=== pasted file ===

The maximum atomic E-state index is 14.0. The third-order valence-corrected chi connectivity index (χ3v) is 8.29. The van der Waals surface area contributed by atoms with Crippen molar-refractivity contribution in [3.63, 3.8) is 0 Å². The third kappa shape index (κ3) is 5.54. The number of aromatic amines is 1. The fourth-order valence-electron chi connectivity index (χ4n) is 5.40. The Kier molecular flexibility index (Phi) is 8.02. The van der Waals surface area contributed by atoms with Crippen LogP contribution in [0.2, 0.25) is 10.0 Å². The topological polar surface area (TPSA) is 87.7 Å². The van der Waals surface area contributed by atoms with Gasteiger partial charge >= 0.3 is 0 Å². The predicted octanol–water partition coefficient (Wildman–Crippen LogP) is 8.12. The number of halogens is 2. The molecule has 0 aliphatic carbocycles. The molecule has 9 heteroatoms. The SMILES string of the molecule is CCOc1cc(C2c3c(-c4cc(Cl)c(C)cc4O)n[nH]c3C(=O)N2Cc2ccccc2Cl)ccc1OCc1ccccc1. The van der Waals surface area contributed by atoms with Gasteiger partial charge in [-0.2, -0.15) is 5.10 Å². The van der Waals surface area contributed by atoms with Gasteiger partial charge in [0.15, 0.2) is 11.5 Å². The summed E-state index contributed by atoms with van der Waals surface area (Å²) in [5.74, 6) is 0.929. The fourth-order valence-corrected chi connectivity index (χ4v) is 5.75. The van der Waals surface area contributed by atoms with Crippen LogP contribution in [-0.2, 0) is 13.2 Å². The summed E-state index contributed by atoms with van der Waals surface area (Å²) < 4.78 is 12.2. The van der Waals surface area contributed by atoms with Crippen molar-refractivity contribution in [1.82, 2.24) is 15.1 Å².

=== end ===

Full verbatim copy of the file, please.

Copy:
The maximum atomic E-state index is 14.0. The third-order valence-corrected chi connectivity index (χ3v) is 8.29. The van der Waals surface area contributed by atoms with Crippen molar-refractivity contribution in [3.63, 3.8) is 0 Å². The third kappa shape index (κ3) is 5.54. The number of aromatic amines is 1. The fourth-order valence-electron chi connectivity index (χ4n) is 5.40. The Kier molecular flexibility index (Phi) is 8.02. The van der Waals surface area contributed by atoms with Crippen LogP contribution in [0.2, 0.25) is 10.0 Å². The topological polar surface area (TPSA) is 87.7 Å². The van der Waals surface area contributed by atoms with Gasteiger partial charge >= 0.3 is 0 Å². The predicted octanol–water partition coefficient (Wildman–Crippen LogP) is 8.12. The number of halogens is 2. The molecule has 0 aliphatic carbocycles. The molecule has 9 heteroatoms. The SMILES string of the molecule is CCOc1cc(C2c3c(-c4cc(Cl)c(C)cc4O)n[nH]c3C(=O)N2Cc2ccccc2Cl)ccc1OCc1ccccc1. The van der Waals surface area contributed by atoms with Gasteiger partial charge in [-0.2, -0.15) is 5.10 Å². The van der Waals surface area contributed by atoms with Gasteiger partial charge in [0.15, 0.2) is 11.5 Å². The summed E-state index contributed by atoms with van der Waals surface area (Å²) in [5.74, 6) is 0.929. The fourth-order valence-corrected chi connectivity index (χ4v) is 5.75. The van der Waals surface area contributed by atoms with Crippen LogP contribution in [-0.2, 0) is 13.2 Å². The summed E-state index contributed by atoms with van der Waals surface area (Å²) < 4.78 is 12.2. The van der Waals surface area contributed by atoms with Crippen molar-refractivity contribution in [1.82, 2.24) is 15.1 Å².